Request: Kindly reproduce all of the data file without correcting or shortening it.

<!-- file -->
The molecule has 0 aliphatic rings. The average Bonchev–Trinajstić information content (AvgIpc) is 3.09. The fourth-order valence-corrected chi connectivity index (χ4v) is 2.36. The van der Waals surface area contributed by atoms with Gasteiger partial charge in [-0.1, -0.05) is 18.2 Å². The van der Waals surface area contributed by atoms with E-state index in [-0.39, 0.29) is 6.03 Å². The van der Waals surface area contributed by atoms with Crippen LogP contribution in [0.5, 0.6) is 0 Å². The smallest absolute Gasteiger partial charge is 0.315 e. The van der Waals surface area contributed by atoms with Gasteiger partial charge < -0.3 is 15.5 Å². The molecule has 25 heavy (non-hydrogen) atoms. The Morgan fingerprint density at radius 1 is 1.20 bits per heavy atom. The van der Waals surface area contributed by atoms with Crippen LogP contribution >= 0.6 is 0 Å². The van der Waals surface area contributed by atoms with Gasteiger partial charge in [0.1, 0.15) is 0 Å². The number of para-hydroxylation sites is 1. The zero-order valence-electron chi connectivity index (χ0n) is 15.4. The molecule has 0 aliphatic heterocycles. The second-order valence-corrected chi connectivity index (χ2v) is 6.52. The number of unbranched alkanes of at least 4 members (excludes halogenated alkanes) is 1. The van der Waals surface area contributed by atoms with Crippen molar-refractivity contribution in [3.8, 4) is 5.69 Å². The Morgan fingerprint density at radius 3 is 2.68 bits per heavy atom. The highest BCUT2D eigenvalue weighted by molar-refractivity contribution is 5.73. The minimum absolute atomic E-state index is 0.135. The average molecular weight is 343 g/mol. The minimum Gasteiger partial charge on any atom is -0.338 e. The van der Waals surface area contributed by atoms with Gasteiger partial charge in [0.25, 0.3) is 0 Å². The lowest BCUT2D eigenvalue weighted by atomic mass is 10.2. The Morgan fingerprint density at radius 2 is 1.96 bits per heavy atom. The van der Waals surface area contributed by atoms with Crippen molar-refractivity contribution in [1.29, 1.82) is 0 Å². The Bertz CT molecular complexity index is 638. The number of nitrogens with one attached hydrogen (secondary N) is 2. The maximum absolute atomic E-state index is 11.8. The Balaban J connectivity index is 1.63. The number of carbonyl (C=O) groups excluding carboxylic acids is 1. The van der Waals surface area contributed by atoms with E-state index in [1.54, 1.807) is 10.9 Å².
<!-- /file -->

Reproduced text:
The molecule has 0 aliphatic rings. The average Bonchev–Trinajstić information content (AvgIpc) is 3.09. The fourth-order valence-corrected chi connectivity index (χ4v) is 2.36. The van der Waals surface area contributed by atoms with Gasteiger partial charge in [-0.1, -0.05) is 18.2 Å². The van der Waals surface area contributed by atoms with E-state index in [-0.39, 0.29) is 6.03 Å². The van der Waals surface area contributed by atoms with Crippen LogP contribution in [0.5, 0.6) is 0 Å². The smallest absolute Gasteiger partial charge is 0.315 e. The van der Waals surface area contributed by atoms with Gasteiger partial charge < -0.3 is 15.5 Å². The molecule has 25 heavy (non-hydrogen) atoms. The Morgan fingerprint density at radius 1 is 1.20 bits per heavy atom. The van der Waals surface area contributed by atoms with Crippen LogP contribution >= 0.6 is 0 Å². The van der Waals surface area contributed by atoms with Gasteiger partial charge in [0.1, 0.15) is 0 Å². The number of para-hydroxylation sites is 1. The zero-order valence-electron chi connectivity index (χ0n) is 15.4. The molecule has 0 aliphatic heterocycles. The second-order valence-corrected chi connectivity index (χ2v) is 6.52. The number of unbranched alkanes of at least 4 members (excludes halogenated alkanes) is 1. The van der Waals surface area contributed by atoms with Crippen molar-refractivity contribution in [3.8, 4) is 5.69 Å². The Morgan fingerprint density at radius 3 is 2.68 bits per heavy atom. The highest BCUT2D eigenvalue weighted by molar-refractivity contribution is 5.73. The minimum absolute atomic E-state index is 0.135. The average molecular weight is 343 g/mol. The minimum Gasteiger partial charge on any atom is -0.338 e. The van der Waals surface area contributed by atoms with Gasteiger partial charge in [0.25, 0.3) is 0 Å². The lowest BCUT2D eigenvalue weighted by atomic mass is 10.2. The Morgan fingerprint density at radius 2 is 1.96 bits per heavy atom. The van der Waals surface area contributed by atoms with Crippen molar-refractivity contribution in [1.29, 1.82) is 0 Å². The Bertz CT molecular complexity index is 638. The number of nitrogens with one attached hydrogen (secondary N) is 2. The maximum absolute atomic E-state index is 11.8. The Balaban J connectivity index is 1.63. The number of carbonyl (C=O) groups excluding carboxylic acids is 1. The van der Waals surface area contributed by atoms with E-state index in [1.54, 1.807) is 10.9 Å².